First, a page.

James Oliver says he’s from the future.
AD6941, to be precise. That’s 7694AUC. Or 4,923 years hence.
Which is a goodly long time. As you might imagine, James’ society (and I should point out that as far as I’m aware he’s no relation to popular TV chef Jamie Oliver) has seen some considerable changes since our time. Unfortunately, one of these changes isn’t, apparently, a sort of temporal RAC to come and rescue time travellers who get stranded when their time machines, and I kid you not this is what he actually says, break down.
Oh, fine: maybe it’s not that hard to imagine. After all, the Doctor’s Tardis tends to break down or generally go astray quite often — though the Tardis at least has the excuse that it’s a sapient being with a will of its own.
Still, though, James (not Jamie) has been able to drop some future pearls on us, because apparently his advanced society doesn’t have any issues with people wandering back into the primitive past and handing over details of the future like it Ain’t No Thing. Not for his people all this dithering around with ‘Temporal Prime Directives’ to preserve the integrity of future history, like them trepidatious pussies of the United Federation of Planets.
Although, ooh, yes, I should mention that he does* come from a society governed by a benevolent space federation which keeps the peace — or so says the article about him in the Metro. And in terms of proof of his claims he’s volunteered some info, such as that climate change continues into the future which, as the same article observes, isn’t exactly a leap.
But what swings the whole thing for the hysterically sensationalist and utterly utterly mindless tabloid media — such bags of drivel as the loathsome Daily Mail and the equally loathsome Daily Express taking a few moments away from bashing foreigners and Muslims — is that he’s apparently passed a lie detector test. So there. What more do you need?
Well, ideally, we would need a lie detector test administered by someone other than a conspiracy-theory site with a vested interest. And then, as well as that, we’d need there to be such a thing as a lie detector. Which, as things stand, there isn’t. Seriously, there isn’t.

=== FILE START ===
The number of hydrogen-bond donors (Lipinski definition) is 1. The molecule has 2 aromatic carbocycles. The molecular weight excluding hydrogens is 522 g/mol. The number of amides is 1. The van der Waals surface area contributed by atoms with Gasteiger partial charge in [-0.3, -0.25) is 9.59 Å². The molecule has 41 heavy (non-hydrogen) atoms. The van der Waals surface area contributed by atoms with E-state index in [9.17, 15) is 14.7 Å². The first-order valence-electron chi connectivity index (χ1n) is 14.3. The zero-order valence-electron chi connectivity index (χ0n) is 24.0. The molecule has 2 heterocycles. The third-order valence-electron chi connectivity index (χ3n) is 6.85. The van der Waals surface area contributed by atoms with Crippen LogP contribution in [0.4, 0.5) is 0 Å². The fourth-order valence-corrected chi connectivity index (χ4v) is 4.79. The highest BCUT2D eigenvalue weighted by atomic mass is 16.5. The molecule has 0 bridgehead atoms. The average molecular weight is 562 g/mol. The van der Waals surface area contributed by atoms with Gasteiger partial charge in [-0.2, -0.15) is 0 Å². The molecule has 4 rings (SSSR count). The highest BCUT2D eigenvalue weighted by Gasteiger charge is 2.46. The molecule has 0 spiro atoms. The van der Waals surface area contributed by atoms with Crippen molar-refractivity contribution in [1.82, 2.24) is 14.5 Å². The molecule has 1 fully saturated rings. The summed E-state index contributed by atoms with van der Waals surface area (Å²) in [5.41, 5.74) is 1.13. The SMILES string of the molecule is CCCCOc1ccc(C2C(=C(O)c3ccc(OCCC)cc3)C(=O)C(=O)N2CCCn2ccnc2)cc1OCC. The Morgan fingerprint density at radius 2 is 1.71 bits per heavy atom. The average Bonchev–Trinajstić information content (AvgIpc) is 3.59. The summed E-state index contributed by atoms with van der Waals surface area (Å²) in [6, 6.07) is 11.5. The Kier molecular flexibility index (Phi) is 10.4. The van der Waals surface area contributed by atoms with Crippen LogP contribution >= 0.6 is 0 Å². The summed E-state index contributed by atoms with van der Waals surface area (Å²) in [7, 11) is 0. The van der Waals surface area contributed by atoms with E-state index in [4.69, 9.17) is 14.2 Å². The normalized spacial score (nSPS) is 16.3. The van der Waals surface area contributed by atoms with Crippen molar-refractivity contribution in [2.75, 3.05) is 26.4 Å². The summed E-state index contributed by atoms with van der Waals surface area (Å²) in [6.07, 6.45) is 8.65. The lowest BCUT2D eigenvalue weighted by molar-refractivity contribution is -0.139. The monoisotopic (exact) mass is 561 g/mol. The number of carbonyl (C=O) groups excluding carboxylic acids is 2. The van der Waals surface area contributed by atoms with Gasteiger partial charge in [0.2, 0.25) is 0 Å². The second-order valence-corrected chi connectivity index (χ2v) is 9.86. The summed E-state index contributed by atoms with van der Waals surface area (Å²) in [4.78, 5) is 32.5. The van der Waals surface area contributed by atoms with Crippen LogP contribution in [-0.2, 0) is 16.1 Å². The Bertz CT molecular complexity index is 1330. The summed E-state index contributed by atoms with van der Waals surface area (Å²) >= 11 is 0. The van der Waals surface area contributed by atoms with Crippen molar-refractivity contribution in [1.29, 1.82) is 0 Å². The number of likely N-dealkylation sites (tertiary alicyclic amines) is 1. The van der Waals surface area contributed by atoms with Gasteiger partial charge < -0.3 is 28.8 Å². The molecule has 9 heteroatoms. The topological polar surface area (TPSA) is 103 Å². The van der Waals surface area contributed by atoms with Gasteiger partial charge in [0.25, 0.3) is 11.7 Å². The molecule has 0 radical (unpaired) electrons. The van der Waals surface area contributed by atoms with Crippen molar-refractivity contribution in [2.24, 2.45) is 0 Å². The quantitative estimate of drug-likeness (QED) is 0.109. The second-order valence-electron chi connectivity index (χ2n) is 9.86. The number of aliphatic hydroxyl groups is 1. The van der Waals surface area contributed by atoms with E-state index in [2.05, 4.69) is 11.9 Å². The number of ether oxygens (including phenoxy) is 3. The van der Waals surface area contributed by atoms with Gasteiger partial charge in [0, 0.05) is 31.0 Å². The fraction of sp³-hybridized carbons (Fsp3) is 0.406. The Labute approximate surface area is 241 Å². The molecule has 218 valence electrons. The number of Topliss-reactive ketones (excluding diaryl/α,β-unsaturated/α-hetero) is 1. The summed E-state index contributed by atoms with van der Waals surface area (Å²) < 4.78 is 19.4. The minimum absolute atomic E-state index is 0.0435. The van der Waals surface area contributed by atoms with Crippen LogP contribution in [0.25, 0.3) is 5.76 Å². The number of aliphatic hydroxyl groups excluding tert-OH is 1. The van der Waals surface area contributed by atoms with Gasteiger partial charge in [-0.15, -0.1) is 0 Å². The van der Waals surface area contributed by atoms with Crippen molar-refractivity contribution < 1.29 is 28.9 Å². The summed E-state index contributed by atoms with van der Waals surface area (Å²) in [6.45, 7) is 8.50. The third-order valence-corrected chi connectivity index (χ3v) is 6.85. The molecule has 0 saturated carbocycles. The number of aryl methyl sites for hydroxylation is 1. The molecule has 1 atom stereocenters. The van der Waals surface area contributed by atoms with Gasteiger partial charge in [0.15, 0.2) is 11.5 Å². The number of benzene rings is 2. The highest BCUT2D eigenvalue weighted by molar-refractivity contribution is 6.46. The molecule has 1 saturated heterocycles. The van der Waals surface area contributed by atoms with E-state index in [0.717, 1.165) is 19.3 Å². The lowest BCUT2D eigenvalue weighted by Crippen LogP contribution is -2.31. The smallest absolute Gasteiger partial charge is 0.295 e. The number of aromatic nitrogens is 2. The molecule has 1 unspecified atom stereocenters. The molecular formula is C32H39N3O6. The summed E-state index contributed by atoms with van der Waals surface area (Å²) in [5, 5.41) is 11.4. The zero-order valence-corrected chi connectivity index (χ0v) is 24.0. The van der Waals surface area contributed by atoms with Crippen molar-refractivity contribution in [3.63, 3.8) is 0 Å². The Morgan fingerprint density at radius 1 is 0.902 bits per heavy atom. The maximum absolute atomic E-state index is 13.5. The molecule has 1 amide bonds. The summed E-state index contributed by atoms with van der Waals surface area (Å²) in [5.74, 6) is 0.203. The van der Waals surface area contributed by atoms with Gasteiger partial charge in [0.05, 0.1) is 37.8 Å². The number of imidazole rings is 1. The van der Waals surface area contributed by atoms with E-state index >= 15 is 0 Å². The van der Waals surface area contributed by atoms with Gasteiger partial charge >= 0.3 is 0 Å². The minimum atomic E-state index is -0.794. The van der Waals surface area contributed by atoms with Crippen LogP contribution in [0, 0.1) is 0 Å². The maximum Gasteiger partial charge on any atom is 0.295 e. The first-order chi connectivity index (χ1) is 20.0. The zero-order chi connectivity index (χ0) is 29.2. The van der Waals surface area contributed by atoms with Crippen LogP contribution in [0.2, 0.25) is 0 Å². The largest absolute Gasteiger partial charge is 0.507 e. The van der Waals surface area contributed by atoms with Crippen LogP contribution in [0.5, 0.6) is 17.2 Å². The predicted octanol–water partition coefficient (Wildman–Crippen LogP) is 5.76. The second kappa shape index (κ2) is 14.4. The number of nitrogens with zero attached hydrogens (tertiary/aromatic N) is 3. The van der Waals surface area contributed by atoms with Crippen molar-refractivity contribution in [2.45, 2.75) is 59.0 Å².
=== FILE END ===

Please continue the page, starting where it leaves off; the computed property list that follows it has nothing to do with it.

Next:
What’s commonly — and wrongly — referred to as a ‘lie detector’ is in fact a polygraph, which is a device designed to measure a number of physiological processes in human beings. Things like respiration, perspiration, heart rate, and so on. The idea that these traces can, alone or in concert, tell the operator whether the subject is lying or not is, not to put too fine a point on it, pure snake oil.
So James Oliver’s polygraph result, even had it not been carried out by an organisation with a vested interest in him being an actual time traveller, means no more at all than his verbal assurances that that’s what he is.
This does not mean that I don’t believe that time travel is possible. Nor, for that matter, that he himself couldn’t be from 6941. After all, I’ve just spent two posts explaining why I’m willing to take Brian Bethel at his word when he says he encountered two Black-Eyed Kids in Texas one evening.
Still, though, I normally tend to come at claims like this from a fairly sceptical standpoint — though I’m in no way sceptical enough that I’d pass muster at a meeting of the Brights society (are they still a thing?). I like to reason things through before deciding how credible I think they are — bearing in mind my very broad understanding of what ‘reason’ implies.